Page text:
In this scenario the session user login - the principal , used to identify the session to be shared across the different applications. You may have also multiple instances of each web application running to scale its activity. All will be sharing the same HTTP session.

Any new web server that will be added dynamically will be able to share the session. When the HTTP session is updated only the updated session attributes (delta) is sent to the IMDG. When the session is shared between different web applications where each might have a different version of the session - a timestamp check is performed to ensure the recent session is passed between the apps and also to be stored within the IMDG. In such a case , HTTP session attributes are merged to ensure no data is lost when navigating between the different web application modules.

Demo Flow

With this demo we will simulate session sharing between Tomcat and JBoss web servers instances by starting Tomcat and JBoss , running the application on both , updating the HTTP session in both - where the session will be shared implicitly , terminating tomcat and JBoss and later restarting these without losing application HTTP session data.

  • Download JBoss 7
  • Install JBoss 7 by unzipping it into c:\ or d:\

http-session

  • Double check the shiro.ini within the demo-app.war file located under the WEB-INF folder includes the lookup service host name as part of the connector.url property. With the example below we are using a lookup service running locally - hence the localhost is used:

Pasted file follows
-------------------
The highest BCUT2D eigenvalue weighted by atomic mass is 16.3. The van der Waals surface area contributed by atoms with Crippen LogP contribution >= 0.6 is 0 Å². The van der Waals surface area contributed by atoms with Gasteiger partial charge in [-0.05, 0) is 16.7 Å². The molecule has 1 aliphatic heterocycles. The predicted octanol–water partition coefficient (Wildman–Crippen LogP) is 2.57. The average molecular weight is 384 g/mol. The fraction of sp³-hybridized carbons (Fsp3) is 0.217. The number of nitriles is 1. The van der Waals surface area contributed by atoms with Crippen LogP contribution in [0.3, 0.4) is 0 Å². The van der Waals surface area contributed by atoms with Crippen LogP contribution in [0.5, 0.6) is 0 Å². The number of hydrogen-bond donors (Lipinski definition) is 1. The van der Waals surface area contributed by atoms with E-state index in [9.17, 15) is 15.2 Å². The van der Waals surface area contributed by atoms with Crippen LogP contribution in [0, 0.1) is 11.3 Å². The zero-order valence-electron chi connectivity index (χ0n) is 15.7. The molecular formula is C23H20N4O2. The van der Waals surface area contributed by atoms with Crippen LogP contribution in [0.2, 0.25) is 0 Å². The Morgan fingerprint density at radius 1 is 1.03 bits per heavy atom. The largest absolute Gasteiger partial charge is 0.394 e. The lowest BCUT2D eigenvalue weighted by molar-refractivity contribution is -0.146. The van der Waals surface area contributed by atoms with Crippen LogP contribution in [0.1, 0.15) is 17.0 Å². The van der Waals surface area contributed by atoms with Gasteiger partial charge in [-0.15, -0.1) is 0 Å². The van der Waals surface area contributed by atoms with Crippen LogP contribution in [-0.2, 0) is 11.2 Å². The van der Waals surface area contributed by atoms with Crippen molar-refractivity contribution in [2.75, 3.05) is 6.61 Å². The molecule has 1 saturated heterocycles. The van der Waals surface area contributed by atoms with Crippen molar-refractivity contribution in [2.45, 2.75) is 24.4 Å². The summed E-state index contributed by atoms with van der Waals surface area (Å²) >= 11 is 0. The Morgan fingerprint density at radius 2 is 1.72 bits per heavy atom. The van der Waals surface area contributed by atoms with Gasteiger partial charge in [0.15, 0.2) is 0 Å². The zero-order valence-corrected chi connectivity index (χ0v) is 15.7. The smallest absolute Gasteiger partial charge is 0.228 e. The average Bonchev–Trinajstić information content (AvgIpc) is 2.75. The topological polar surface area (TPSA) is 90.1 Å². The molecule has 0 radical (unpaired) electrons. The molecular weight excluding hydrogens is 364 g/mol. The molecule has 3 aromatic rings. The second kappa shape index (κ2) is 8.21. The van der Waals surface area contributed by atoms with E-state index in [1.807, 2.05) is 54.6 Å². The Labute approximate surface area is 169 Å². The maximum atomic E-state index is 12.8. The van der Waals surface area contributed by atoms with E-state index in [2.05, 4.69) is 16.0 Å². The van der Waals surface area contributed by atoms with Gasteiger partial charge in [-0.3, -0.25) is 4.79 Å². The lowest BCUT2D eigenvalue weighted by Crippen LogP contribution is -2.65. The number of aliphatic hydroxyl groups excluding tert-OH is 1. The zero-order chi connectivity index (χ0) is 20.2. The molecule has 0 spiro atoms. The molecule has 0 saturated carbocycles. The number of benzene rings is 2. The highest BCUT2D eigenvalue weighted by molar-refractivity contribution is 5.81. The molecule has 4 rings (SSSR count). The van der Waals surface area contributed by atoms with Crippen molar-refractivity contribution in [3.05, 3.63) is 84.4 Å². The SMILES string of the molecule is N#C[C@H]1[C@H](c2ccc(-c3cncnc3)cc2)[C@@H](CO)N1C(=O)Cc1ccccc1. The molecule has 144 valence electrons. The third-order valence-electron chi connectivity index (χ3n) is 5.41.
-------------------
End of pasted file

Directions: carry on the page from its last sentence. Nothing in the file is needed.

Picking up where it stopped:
connector.url=jini://localhost/*/sessionSpace
  • Deploy demo-app.war into Tomcat by placing it into \apache-tomcat-7.0.23\webapps
  • Make a copy of demo-app.war named demo-app2.war
  • Deploy demo-app2.war into JBoss by placing it into \jboss-as-7.1.1.Final\standalone\deployments
  • Edit \jboss-as-7.1.1.Final\standalone\configuration\standalone.xml

To have:

<socket-binding name="http" port="8081"/>
  • Start JBoss by running :
\jboss-as-7.1.1.Final\bin\standalone.bat
  • Start your web browser and access the web application running in Tomcat via the following URL:
http://localhost:8080/demo-app
  • Login into the application running on Tomcat using :

    • user : root
    • password : secret
  • Add some attributes using the interface provided

http-session

  • Start your browser and access the web application running in JBoss via the following URL:
http://localhost:8081/demo-app2
  • Login into the application running on JBoss using :

    • user : root
    • password : secret
  • You should see all attributes added into the session via Tomcat are shared with the application running on JBoss.

http-session

  • Add / Modify some attributes

http-session

  • Switch to Tomcat:
http://localhost:8080/demo-app
  • Refresh the page (press the F5 key) - see all the attributes been updated.

http-session

Webserver Failover

  • Terminate both Tomcat and JBoss by terminating their process
  • Refresh these by press the F5 key :
http://localhost:8080/demo-app
http://localhost:8081/demo-app2

  • An error message will be displayed as both Tomcat and JBoss cannot serve the HTTP request.
  • Start Tomcat and JBoss
  • Refresh the pages served by Tomcat and JBoss by pressing the F5 key
  • Login via user: root, password: secret
  • See session been fully recovered.